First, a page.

Two American women cyclists from Idaho will race at this summer's Olympics. And their events couldn't be more different: Kristin Armstrong races the clock, wearing an aerodynamic teardrop helmet in the time trial.
Meanwhile, mountain biker Georgia Gould combines speed with technical prowess to navigate rocky descents and dirt trails.
Ride and her crewmates rocketed into space aboard Challenger at 7:33 a.m. Eastern Time on June 18, 1983. Ride later described the launch as "exhilarating, terrifying and overwhelming all at the same time."
In 1983, Sally Ride became the first American woman in space. She blasted off aboard Challenger, culminating a long journey that started in 1977 when the Ph.D. candidate answered an ad seeking astronauts for NASA missions.
Mardi Gras Indians march through the crowd at the 2007 New Orleans Jazz and Heritage Festival. The Mardi Gras Indians are a mainstay of New Orleans culture, marching alongside brass bands in the annual Mardi Gras parades.
Gwen Thompkins is a New Orleans native, NPR veteran and host of WWNO's Music Inside Out, where she brings to bear the knowledge and experience she amassed as senior editor of Weekend Edition, an East Africa correspondent, the holder of Nieman and Watson Fellowships, and a longtime student of music from around the world.
Originally published on Fri August 3, 2012 3:17 pm
Louisiana music has such a hold on music lovers around the world that nearly every popular artist borrows from it. Or replicates it. Or, some might say, steals from it.
There's plenty to go around. From classical to Cajun and blues to bounce, Louisiana has expanded the American songbook while teaching the rest of the planet to "shake dat thing." And we haven't even mentioned Louis Armstrong yet.
As occurs after seemingly every mass killing that involves firearms, the shootings in a suburban Denver movie theater last week have renewed calls for tougher gun control laws.
Just as predictably, those calls have led to pushback by gun-rights advocates who accuse those calling for stricter legislation of trying to exploit the tragedy to restrict Americans' Second Amendment rights.
Worth noting is that neither of the two major-party candidates running for the White House has engaged in any current gun control debate.
Designer Ximena Valero uses YouTube to get the word out on her signature transformable fashion, modeled here by Cindy Vela. She says joining the Latino lifestyle network Mitu will only help increase her exposure.
Whenever 29-year-old Trina Hernandez and her family have questions, they all turn to the same place.
"YouTube is such a popular word in my family," she says, and that's not just with her husband and son. "With my mom, she has a question and she'll go to YouTube to search. And my aunts, they're like, 'Oh, did you watch that video on YouTube? Oh, look it up real quick.' "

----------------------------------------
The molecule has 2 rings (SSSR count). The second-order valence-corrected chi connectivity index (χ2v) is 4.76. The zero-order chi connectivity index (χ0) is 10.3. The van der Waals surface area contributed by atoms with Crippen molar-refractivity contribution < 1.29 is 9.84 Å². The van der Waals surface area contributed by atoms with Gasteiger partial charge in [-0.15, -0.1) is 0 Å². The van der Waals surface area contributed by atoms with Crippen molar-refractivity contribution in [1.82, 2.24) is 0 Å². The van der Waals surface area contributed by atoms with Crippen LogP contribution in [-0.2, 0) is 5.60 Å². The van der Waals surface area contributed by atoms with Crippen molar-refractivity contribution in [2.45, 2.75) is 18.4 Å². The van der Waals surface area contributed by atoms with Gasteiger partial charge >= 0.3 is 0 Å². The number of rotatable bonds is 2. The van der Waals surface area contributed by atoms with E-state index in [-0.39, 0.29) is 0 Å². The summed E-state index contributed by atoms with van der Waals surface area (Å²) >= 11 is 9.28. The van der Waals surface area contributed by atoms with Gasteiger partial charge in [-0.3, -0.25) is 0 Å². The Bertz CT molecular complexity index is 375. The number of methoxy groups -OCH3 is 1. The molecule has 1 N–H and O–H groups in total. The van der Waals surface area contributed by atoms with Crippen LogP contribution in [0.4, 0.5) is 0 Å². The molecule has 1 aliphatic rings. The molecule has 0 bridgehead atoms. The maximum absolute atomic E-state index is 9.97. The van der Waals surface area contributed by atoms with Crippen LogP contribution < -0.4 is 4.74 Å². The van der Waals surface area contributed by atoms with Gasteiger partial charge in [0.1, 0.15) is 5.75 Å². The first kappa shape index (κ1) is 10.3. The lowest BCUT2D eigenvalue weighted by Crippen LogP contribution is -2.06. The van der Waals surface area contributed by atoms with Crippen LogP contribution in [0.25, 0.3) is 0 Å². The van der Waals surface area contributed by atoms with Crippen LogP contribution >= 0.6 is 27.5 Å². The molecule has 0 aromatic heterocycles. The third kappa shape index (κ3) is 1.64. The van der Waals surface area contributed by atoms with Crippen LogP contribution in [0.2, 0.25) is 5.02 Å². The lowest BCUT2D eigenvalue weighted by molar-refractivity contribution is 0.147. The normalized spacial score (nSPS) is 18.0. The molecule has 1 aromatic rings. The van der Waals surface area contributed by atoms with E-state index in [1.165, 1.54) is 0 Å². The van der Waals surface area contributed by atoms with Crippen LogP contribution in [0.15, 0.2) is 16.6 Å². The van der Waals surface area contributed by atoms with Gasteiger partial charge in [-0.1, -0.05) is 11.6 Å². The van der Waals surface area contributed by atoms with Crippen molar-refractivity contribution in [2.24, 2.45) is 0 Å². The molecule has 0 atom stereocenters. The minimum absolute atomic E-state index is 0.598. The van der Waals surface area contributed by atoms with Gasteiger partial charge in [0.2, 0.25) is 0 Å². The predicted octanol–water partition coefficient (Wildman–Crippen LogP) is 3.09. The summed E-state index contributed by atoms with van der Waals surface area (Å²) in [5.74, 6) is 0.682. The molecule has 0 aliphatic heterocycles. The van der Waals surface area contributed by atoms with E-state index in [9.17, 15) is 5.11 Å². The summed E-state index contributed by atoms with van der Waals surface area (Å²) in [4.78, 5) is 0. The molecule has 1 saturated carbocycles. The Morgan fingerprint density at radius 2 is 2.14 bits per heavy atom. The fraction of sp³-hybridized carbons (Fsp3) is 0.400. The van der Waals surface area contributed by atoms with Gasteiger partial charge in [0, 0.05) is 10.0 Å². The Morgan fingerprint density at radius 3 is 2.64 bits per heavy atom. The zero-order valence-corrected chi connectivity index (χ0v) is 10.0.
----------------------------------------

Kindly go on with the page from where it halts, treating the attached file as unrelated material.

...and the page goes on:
Congress created a monster when it decided that the entire government will face across-the-board cuts in January, unless an agreement on deficit reduction is reached.
The deadline for the automatic spending cuts — called sequestration — is now approaching, and the Pentagon, Congress and the defense industry say those cuts would be horrible.
The Pentagon, perhaps the world's premier planning agency, views the threat of a 10 percent budget cut like an invasion from Mars. It's too awful, too scary and, as Pentagon press secretary George Little puts it, too "absurd."
In the days since the movie theater shooting in Aurora, Colo., there's been little discussion of the laws that allowed the gunman to acquire his arsenal.
Authorities say suspect James Holmes, who was arrested at the scene of the shooting that killed 12 people and wounded dozens more, was armed with a modified assault rifle, two pistols, a shotgun and thousands of rounds of ammunition.
Colorado Gov. John Hickenlooper, a Democrat, told CNN this weekend that the guns are not the problem.
Olympic reporting veterans like myself (London is Games No. 8) noticed something extraordinary this weekend at the first London 2012 news conference called by International Olympic Committee president Jacques Rogge.
The "something" sat there on the podium, directly in front of Rogge: an aquamarine bottle of Powerade, a Coca-Cola product. And next to Rogge, in front of IOC spokesman Mark Adams, was a carefully positioned bottle of caramel-colored Coke. Dozens of photographers and TV cameras were capturing the event; it seemed impossible to miss the OIympic sponsor's products.